#yousayTuesday – Did you get value for money with your degree?

This week's #yousayTuesday was related to an announcement that was published by the Office of Fair Trading. They intend on investigating universities over the value for money they offer to students and also the competition between Higher Education institutions. The Office of Fair Trading is going to be specifically looking at the time spent teaching and how students felt their experience was.

We asked our twitter followers whether they thought they got value for money from their degrees. We got a range of responses that raised some really interesting points about what constituted value for money, the nature of Higher Education study and differing subjects that demand different types of study.

Many of the reactions we got, especially from third year students was the lack of contact time that they received. It seems a general trend that in third year you are expected to spend less time in the seminar room or lecture hall and more time studying on their own for things like dissertations or final year projects.

The first thing to acknowledge would be the different types of study and levels of contact time that different disciplines need. The old cliché runs about the disgruntled chemistry student that bemoans the amount of time off the History student has. However, while the chemistry student might spend hours in the laboratory, the History student has the freedom to study anywhere. The nature of science based studying is generally it needs to be in a controlled environment.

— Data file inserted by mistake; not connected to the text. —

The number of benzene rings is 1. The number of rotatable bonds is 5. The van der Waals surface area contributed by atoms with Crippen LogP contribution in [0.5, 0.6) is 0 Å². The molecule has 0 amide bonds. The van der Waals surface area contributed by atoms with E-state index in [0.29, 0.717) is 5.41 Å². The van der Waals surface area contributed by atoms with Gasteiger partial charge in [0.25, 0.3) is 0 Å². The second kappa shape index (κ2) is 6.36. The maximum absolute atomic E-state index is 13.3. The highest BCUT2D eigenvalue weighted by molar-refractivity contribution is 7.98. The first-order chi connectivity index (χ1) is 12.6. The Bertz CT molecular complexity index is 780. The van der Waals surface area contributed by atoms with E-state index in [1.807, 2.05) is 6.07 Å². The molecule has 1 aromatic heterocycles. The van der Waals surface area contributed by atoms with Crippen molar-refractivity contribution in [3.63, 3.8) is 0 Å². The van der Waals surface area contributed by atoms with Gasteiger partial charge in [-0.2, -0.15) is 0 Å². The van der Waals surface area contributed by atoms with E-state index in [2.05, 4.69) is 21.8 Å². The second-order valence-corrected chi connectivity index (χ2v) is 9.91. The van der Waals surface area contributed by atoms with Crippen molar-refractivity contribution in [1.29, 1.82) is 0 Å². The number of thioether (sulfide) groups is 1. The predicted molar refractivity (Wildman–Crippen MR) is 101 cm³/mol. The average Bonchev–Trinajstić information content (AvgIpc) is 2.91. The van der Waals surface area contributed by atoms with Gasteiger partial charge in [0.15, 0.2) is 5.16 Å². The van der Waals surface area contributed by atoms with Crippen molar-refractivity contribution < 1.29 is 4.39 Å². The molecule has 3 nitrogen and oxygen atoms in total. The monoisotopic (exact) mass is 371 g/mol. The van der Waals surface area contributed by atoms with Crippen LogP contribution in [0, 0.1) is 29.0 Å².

This is the same across all disciplines, some require a lot more supervision and back and forth between student and tutor or lecturer. While on the other hand, with a subject like English, students are encouraged to study alone and develop their own ideas about literature.

It is this idea that makes us reassess the way students are learning in Higher Education. If students are now being charged £9000 a year for tuition, it is not unreasonable for them to expect some tutoring. The rise in tuition fees has been one of the prompts for the investigation.

Students being charged £9000 a year, and even before, being treated like a consumer, students will act like a consumer. If they are receiving six to eight hours of contact time a week they will struggle to see the value, even if they can see the benefit.

One interesting point was that, while tuition fees are at £9000, one follower pointed out that tuition fees are contributing to more than just lecturers. Things like the services available to students like Careers, Counselling or support networks at the Student Union. While the overall experience should be judged when researching how much value for money a student received.

This can be things like quality of learning space like libraries or classrooms, quality of materials, availability of materials and other aspects of learning that can easily be taken for granted.

Whatever the Office of Fair Trading finds when it investigates universities and the value for money they offer, it should be remembered that education but especially university education, you get out of it what you put into it. If you work hard and come out with a top grade then your prospects will be improved. Students should remember that a Geoff (Hurst - First) costs exactly the same as a Richard (the Third).
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